The Jordanian army scored quite a few victories. It managed to capture several settlements around Jerusalem, further tightening the siege. Gush Etzion, Atarot, Neve Ya’akov, Bit Ha’arava. Ramat Rachel, and neighborhoods in Jerusalem were cut off and subject to attacks. The 100,000 residents of Jerusalem were under siege. They lacked food, medicine and water. IDF forces attempted to break through and bring supplies to the city. The residents defending the city were exhausted. Throughout the month long invasion, the city was blasted by artillery and mortars, whose aim was to break the spirit of the city’s civilian population, which had already been weakened by the hardships of the siege, and to cause the city to surrender. More than 10,000 rockets and bombs were fired on the city, wounding and killing hundreds, yet the civilian population bravely endured the bombings. The attempt to enter the New City failed and most of the efforts of the Arab Legion were focused on the Old City. 1700 Jewish people lived in the Old City, few of whom were fighters. Constant mortar and artillery fire forced the defenders to abandon their positions. The Jewish Quarter was shrinking in size and the situation was steadily worsening. On May 28, it was decided to negotiate surrender. The healthy men were taken prisoner, the elderly and the children were sent to the New City. 293 residents of the Jewish Quarter were taken prisoner by the Jordanians.


A Ceasefire and again Fighting

The first ceasefire (6.11.48 – 7.9.48) followed political activity at the U.N. Security Council concerning the problem in Israel. Bernadotte, the negotiator, demanded a two-way ceasefire. The IDF took advantage of the ceasefire to reorganize, to regain strength, to absorb new fighters, to conduct maneuvers and to arm itself with new weapons. During the ceasefire, the Burma Road was paved. On July 9, the Egyptians attacked and the battles lasted for ten days. In these battles, the IDF was united,with larger fighting forces, capable of initiating and attacking and with an air force…After another ceasefire, the critical stage was reached. Bitter battles were waged on all the fronts, which brought about an Israeli victory. In the South, Operation Yoav was conducted. This broke through the road to the Negev. In the North, Operation Hiram was waged, which led to Israel’s control of the Galilee. On the Egyptian front, the IDF conducted Operation Horev, which led to Israeli control of the Negev and the conquering of Eilat.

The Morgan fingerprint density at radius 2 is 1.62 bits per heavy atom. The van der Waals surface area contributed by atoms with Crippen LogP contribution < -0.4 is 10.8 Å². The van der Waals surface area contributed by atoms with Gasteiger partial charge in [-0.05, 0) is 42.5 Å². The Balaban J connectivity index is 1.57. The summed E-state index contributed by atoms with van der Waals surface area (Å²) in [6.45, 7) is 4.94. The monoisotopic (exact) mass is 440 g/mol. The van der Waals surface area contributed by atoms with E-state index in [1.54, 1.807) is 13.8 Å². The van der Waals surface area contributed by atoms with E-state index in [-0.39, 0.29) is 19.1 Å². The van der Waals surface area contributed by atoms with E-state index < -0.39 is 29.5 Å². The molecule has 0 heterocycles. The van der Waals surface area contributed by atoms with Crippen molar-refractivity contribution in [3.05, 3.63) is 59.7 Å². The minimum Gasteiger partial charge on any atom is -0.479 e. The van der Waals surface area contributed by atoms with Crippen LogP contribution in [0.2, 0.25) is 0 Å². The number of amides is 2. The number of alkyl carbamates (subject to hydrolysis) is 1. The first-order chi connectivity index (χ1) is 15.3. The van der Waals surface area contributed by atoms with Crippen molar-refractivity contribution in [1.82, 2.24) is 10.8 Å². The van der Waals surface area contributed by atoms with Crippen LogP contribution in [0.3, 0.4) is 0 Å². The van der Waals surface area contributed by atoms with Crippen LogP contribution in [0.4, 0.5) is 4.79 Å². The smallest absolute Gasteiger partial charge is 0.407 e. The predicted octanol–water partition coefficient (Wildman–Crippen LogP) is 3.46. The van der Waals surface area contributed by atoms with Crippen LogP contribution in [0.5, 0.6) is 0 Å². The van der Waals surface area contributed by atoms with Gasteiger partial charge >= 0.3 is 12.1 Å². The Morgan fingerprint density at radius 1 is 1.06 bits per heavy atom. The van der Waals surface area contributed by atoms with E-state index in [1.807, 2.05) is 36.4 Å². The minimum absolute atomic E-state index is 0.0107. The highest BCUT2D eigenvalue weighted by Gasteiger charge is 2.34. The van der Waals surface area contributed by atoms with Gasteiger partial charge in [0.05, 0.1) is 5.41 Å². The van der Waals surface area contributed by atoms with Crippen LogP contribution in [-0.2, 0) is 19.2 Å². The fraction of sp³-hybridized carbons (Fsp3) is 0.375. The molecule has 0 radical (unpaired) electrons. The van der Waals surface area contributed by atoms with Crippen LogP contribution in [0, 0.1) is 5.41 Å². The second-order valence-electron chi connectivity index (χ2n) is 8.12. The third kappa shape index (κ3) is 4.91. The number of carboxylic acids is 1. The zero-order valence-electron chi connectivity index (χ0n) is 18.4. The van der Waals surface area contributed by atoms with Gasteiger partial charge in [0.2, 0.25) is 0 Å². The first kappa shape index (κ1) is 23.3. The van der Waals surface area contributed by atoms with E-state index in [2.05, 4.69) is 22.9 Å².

Armistice Agreements

The Arabs were interested in a ceasefire since they were suffering multiple losses on the battlefield and they feared the expansion of Israel. The Jews were interested in a ceasefire mostly because they needed to be able to absorb the masses of immigrants that were pouring into Israel. In addition, they also hoped that it would be a permanent ceasefire and that the U.N. would recognize the status of the State of Israel. Thus, on 7.20.49, the two sides agreed to a ceasefire. A supervisory body was set up in which U.N. observers were to supervise the ceasefire. In these agreements, a “green line” was demarcated which was Israel’s official border with Jordan until the Six Day War.

Watch this fascinating movie about Gush Etzion and Halamed Hei Convoy.

The Convoys

Because of the Arab attacks on Gush Etzion, the Haganah sent infantry reinforcements. Thirty-eight fighters under the command of Danny Mas set out by foot at night from the Moshava Har Tuv to Gush Etzion, passing many hostile villages. One of the fighters sprained his ankle and returned with two other fighters. The other 35 continued. Near Kfar Tsurif, 5 kilometers from Gush Etzion, they came upon a group of women gathering wood. The women notified the villagers (another version tells that they met an elderly shepherd). A heroic battle followed and the fighters were killed. After all the ammunition at Gush Etzion had been used and the convoy failed to arrive and hadn’t made contact, the search for them began. What the searchers found was horrifying. The bodies had been dismembered, beyond recognition. The men were buried together. This was one of th emost shocking events of the war.